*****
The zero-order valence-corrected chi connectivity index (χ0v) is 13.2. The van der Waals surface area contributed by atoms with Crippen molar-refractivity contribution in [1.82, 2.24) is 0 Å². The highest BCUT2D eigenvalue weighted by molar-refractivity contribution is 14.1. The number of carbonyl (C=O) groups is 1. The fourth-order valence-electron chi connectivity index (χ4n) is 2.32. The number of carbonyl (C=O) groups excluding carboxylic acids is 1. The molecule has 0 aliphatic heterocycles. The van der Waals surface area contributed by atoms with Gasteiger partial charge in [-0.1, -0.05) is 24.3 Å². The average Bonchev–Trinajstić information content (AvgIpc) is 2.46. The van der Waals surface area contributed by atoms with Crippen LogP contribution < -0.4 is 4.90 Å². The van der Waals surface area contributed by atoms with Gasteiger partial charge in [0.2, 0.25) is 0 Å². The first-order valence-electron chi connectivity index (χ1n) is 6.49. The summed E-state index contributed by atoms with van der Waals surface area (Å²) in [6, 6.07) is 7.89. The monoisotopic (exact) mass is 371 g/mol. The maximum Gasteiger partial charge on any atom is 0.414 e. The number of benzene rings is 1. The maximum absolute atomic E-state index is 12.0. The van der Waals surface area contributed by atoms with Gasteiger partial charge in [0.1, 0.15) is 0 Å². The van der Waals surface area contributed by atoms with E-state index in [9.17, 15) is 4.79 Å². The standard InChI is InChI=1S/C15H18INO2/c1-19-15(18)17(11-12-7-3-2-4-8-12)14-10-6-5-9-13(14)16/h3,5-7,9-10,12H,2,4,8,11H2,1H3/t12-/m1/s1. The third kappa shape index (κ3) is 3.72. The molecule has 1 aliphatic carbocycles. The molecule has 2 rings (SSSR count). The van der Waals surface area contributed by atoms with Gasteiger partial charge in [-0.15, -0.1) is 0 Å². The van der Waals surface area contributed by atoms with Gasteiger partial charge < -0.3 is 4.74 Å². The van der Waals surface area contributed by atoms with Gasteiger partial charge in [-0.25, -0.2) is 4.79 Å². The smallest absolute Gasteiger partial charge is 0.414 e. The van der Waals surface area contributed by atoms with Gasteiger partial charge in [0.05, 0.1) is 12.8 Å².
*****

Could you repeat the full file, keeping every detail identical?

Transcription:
The zero-order valence-corrected chi connectivity index (χ0v) is 13.2. The van der Waals surface area contributed by atoms with Crippen molar-refractivity contribution in [1.82, 2.24) is 0 Å². The highest BCUT2D eigenvalue weighted by molar-refractivity contribution is 14.1. The number of carbonyl (C=O) groups is 1. The fourth-order valence-electron chi connectivity index (χ4n) is 2.32. The number of carbonyl (C=O) groups excluding carboxylic acids is 1. The molecule has 0 aliphatic heterocycles. The van der Waals surface area contributed by atoms with Gasteiger partial charge in [-0.1, -0.05) is 24.3 Å². The average Bonchev–Trinajstić information content (AvgIpc) is 2.46. The van der Waals surface area contributed by atoms with Crippen LogP contribution < -0.4 is 4.90 Å². The van der Waals surface area contributed by atoms with Gasteiger partial charge in [0.2, 0.25) is 0 Å². The first-order valence-electron chi connectivity index (χ1n) is 6.49. The summed E-state index contributed by atoms with van der Waals surface area (Å²) in [6, 6.07) is 7.89. The monoisotopic (exact) mass is 371 g/mol. The maximum Gasteiger partial charge on any atom is 0.414 e. The number of benzene rings is 1. The maximum absolute atomic E-state index is 12.0. The van der Waals surface area contributed by atoms with Gasteiger partial charge in [0.1, 0.15) is 0 Å². The van der Waals surface area contributed by atoms with E-state index in [9.17, 15) is 4.79 Å². The standard InChI is InChI=1S/C15H18INO2/c1-19-15(18)17(11-12-7-3-2-4-8-12)14-10-6-5-9-13(14)16/h3,5-7,9-10,12H,2,4,8,11H2,1H3/t12-/m1/s1. The third kappa shape index (κ3) is 3.72. The molecule has 1 aliphatic carbocycles. The molecule has 2 rings (SSSR count). The van der Waals surface area contributed by atoms with Gasteiger partial charge in [-0.15, -0.1) is 0 Å². The van der Waals surface area contributed by atoms with Gasteiger partial charge < -0.3 is 4.74 Å². The van der Waals surface area contributed by atoms with Gasteiger partial charge in [-0.25, -0.2) is 4.79 Å². The smallest absolute Gasteiger partial charge is 0.414 e. The van der Waals surface area contributed by atoms with Gasteiger partial charge in [0.05, 0.1) is 12.8 Å².